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Sedition Act of 1918


Purpose of Legislation:

To punish unpatriotic speech during wartime. Rep. Percy Quin (D-MS), a co-sponsor of the bill, summarized its intent: "I want to curb these fellows," he said, "who are disloyal in their hearts." The Espionage Act of 1917, passed the previous year, had already criminalized speech that could have the effect of limiting military recruitment - but the Sedition Act broadened these penalties to include all criticism of the U.S. government. The intended targets were the leaders of the Industrial Workers of the World (IWW), referred to as "pernicious vermin" by Sedition Act co-sponsor Sen. Kenneth McKellar (D-TN), who tended to be both labor organizers and socialists. The language of the amendment was based on Montana's notorious anti-sedition law, under which 79 people were convicted.

Text of Legislation:

The Sedition Act amended the text of the Espionage Act of 1917 to include the following paragraphs:
Amendment to section 3 of the Espionage Act:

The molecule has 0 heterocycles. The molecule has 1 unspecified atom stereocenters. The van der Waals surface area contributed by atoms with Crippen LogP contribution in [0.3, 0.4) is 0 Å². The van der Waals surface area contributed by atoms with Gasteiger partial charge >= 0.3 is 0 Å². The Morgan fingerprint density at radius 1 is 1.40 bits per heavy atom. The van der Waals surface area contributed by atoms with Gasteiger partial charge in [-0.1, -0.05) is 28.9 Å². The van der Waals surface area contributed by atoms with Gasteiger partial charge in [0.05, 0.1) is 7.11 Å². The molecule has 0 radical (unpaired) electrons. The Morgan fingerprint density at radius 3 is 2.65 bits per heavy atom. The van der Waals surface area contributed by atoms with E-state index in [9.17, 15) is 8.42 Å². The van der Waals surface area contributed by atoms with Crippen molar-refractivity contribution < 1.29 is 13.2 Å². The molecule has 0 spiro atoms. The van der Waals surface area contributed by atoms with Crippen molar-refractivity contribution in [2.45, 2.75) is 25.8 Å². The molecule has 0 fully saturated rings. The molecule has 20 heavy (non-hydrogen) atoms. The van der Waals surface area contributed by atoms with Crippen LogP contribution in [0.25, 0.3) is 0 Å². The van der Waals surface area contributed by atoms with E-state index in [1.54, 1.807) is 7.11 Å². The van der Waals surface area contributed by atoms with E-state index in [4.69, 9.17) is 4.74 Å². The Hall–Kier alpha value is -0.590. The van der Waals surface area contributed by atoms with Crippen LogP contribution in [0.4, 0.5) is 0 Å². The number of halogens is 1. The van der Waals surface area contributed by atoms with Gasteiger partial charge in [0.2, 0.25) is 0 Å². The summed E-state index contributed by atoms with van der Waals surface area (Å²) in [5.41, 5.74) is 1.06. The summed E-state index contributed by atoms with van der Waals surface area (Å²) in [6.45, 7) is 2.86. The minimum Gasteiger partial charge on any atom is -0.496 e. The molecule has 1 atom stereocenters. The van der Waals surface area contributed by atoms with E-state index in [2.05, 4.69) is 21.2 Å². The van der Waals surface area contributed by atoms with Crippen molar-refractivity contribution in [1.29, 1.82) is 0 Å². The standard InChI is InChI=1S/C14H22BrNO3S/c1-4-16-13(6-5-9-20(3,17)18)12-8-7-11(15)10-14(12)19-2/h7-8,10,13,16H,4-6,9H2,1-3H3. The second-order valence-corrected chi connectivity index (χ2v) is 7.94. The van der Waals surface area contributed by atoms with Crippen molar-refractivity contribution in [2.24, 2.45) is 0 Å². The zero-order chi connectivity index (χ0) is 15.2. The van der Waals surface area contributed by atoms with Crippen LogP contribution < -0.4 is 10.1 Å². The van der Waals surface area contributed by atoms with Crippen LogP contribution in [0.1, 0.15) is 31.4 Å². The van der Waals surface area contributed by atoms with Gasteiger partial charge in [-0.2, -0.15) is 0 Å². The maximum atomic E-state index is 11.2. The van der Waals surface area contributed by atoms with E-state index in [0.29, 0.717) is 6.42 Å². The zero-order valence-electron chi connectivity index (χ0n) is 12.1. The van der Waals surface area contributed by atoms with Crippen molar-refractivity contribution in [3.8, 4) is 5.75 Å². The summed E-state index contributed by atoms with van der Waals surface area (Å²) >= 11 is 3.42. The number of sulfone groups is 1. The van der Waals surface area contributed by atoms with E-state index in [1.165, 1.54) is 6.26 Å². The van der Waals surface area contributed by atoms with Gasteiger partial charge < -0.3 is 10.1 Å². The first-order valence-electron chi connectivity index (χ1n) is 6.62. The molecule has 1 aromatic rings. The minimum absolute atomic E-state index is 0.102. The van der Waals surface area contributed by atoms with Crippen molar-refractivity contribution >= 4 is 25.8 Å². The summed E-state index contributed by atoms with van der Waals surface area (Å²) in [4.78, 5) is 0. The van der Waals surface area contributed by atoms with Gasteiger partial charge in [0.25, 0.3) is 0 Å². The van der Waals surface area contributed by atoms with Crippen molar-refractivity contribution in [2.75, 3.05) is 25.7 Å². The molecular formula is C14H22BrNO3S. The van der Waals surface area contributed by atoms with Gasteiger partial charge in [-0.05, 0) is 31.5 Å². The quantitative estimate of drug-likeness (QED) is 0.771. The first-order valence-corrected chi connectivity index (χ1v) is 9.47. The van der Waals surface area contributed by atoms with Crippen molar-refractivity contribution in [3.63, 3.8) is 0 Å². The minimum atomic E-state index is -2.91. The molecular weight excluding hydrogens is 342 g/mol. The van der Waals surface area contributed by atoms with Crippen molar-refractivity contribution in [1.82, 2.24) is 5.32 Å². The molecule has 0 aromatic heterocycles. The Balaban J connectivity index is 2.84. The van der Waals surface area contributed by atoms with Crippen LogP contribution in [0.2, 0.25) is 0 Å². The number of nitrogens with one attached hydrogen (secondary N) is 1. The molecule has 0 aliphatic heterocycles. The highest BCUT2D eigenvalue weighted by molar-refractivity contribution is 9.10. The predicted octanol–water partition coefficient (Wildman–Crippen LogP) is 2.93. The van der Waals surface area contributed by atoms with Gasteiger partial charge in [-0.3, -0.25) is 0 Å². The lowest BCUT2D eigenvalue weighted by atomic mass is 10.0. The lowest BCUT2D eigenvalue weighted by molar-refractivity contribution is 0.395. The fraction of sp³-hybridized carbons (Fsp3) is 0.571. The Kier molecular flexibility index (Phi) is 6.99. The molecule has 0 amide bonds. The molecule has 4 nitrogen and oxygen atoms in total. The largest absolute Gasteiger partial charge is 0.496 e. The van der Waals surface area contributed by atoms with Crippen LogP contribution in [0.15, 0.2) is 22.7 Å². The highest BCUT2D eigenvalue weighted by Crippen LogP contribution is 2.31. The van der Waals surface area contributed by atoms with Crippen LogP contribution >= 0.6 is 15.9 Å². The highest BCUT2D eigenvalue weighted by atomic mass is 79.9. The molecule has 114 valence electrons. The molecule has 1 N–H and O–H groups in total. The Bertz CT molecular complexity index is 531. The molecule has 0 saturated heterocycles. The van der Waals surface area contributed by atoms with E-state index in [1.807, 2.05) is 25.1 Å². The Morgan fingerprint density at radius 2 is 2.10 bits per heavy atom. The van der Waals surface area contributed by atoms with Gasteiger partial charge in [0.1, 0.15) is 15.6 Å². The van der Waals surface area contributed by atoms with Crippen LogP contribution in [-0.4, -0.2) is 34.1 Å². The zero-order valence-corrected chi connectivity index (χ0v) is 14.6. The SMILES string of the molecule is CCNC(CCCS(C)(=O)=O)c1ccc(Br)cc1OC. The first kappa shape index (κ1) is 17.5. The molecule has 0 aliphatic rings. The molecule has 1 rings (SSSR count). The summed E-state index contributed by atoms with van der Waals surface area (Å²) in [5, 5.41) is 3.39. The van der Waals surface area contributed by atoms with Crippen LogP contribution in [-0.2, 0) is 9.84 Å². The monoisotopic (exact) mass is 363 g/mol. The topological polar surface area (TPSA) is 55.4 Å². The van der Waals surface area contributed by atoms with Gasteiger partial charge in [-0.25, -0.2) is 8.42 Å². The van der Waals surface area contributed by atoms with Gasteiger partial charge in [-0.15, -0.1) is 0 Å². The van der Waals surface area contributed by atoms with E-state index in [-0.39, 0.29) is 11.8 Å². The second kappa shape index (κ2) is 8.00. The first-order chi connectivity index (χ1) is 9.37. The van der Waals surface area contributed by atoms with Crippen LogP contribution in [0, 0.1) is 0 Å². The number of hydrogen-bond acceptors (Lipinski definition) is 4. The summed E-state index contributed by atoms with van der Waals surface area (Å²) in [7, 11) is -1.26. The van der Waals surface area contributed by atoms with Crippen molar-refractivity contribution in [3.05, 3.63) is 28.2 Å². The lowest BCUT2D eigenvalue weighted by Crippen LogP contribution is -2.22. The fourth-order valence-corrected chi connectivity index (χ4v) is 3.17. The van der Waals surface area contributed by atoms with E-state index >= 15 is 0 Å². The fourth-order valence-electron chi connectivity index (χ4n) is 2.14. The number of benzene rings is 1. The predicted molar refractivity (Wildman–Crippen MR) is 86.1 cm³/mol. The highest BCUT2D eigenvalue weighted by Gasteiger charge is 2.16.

Whoever, when the United States is at war, shall willfully make or convey false reports or false statements with intent to interfere with the operation or success of the military or naval forces of the United States, or to promote the success of its enemies, or shall willfully make or convey false reports or false statements, or say or do anything except by way of bona fide and not disloyal advice to an investor or investors, with intent to obstruct the sale by the United States of bonds or other securities of the United States or the making of loans by or to the United States, and whoever when the United States is at war, shall willfully cause or attempt to cause, or incite or attempt to incite, insubordination, disloyalty, mutiny, or refusal of duty, in the military or naval forces of the United States, or shall willfully obstruct or attempt to obstruct the recruiting or enlistment services of the United States, and whoever, when the United States is at war, shall willfully utter, print, write or publish any disloyal, profane, scurrilous, or abusive language about the form of government of the United States or the Constitution of the United States, or the military or naval forces of the United States, or the flag of the United States, or the uniform of the Army or Navy of the United States into contempt, scorn, contumely, or disrepute, or shall willfully utter, print, write, or publish any language intended to incite, provoke, or encourage resistance to the United States, or to promote the cause of its enemies, or shall willfully display the flag of any foreign enemy, or shall willfully by utterance, writing, printing, publication, or language spoken, urge, incite, or advocate any curtailment of production in this country of any thing or things, product or products, necessary or essential to the prosecution of the war in which the United States may be engaged, with intent by such curtailment to cripple or hinder the United States in the prosecution of war, and whoever shall willfully advocate, teach, defend, or suggest the doing of any of the acts or things in this section enumerated, and whoever shall by word or act support or favor the cause of any country with which the United States is at war or by word or act oppose the cause of the United States therein, shall be punished by a fine of not more than $10,000 or the imprisonment for not more than twenty years, or both: Provided, That any employee or official of the United States Government who commits any disloyal act or utters any unpatriotic or disloyal language, or who, in an abusive and violent manner criticizes the Army or Navy or the flag of the United States shall be at once dismissed from the service.